US VTOL Projects #1

US VTOL Projects #01 is now available (see HERE for the entire series). Issue #01 includes:

  • Ryan Model 162: A three-lift-fan ground attack plane with a minimum wing
  • NACA VTOL Bomber: A slim six-engined supersonic concept
  • Bell X-14C: A three-engine low cost close support plane
  • Lockheed GL-224-2: A small rescue craft that can dock in flight with a C-130
  • Bell D270A-900-112: A tilt-rotor that has folding props
  • Boeing Model 837-313: A minor design for a fighter like a Harrier with variable-sweep wings
  • Hughes Hot Cycle Rotor/Wing Composite Research Aircraft: Use the exhaust from a jet engine to spin up a triangular rotor blade…
  • Lockheed CL-1026: A civilian derivative of the AH-56, to carry passengers from city center to city center

usvp01ad2 usvp01ad1

USVP #01 can be downloaded as a PDF file for only $4:




 Posted by at 8:27 pm
Jan 132016

A single painting created (by noted illustrator Attila Hejja) in 1981 led to a whole lot of speculation about an “F-19.”  Even in the era before the internet allowed BS and rampant unfounded speculation to spread easily around the world, this illustration quickly led to a belief that this was a serious design… probably by Lockheed, and probably to be the F-19. It is indeed a spiffy looking aircraft, but it is much more science fiction than aerospace engineering. It appeared in magazines, books, toys and model kits, modified to greater or lesser degrees.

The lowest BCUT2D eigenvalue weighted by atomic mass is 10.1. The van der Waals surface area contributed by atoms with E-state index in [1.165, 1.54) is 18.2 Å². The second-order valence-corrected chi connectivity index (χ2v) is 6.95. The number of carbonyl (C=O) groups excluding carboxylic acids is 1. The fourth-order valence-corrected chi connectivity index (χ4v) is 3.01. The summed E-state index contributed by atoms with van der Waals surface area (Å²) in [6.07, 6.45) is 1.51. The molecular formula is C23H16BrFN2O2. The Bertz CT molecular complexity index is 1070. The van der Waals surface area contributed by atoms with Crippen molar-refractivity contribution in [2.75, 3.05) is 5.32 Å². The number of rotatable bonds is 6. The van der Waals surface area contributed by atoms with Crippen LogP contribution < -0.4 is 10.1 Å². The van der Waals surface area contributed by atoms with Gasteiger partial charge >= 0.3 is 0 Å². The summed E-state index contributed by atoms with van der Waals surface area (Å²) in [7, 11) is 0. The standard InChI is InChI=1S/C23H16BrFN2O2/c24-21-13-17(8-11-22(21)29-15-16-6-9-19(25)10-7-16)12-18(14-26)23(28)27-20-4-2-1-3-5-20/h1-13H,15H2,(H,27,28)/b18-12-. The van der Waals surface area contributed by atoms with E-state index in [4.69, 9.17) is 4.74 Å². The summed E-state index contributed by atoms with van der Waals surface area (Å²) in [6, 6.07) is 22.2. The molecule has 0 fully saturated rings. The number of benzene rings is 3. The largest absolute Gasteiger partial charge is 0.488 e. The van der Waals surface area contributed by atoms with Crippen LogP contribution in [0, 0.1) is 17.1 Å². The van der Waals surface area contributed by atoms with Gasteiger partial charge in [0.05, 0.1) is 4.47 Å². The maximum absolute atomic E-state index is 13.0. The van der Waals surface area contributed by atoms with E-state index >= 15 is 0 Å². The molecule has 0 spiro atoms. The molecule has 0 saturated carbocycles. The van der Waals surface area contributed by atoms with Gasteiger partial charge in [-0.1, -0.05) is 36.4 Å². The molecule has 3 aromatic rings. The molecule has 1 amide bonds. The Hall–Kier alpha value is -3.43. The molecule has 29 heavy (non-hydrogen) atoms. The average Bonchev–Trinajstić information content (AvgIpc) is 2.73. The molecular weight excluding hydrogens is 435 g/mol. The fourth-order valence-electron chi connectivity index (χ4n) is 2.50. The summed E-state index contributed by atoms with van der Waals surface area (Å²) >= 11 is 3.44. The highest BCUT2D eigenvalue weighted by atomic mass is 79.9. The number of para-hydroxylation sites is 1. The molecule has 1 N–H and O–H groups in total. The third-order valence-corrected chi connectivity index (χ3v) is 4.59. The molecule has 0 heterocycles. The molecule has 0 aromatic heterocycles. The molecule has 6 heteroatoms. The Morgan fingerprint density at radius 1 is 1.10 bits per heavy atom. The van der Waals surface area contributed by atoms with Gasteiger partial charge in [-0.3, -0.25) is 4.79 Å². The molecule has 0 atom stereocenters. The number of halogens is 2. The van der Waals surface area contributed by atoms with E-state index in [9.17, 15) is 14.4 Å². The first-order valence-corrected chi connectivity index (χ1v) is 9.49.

The painting is usually attributed to Loral, which is rather obvious given that it was prominently used by Loral in the ad below. But it appears that it was created for the Dod and is, in fact, in the public domain.


To download the full-rez version from the Aviation Week archive, click here:

And a reasonable-rez version of the painting is available here:

 Posted by at 1:01 am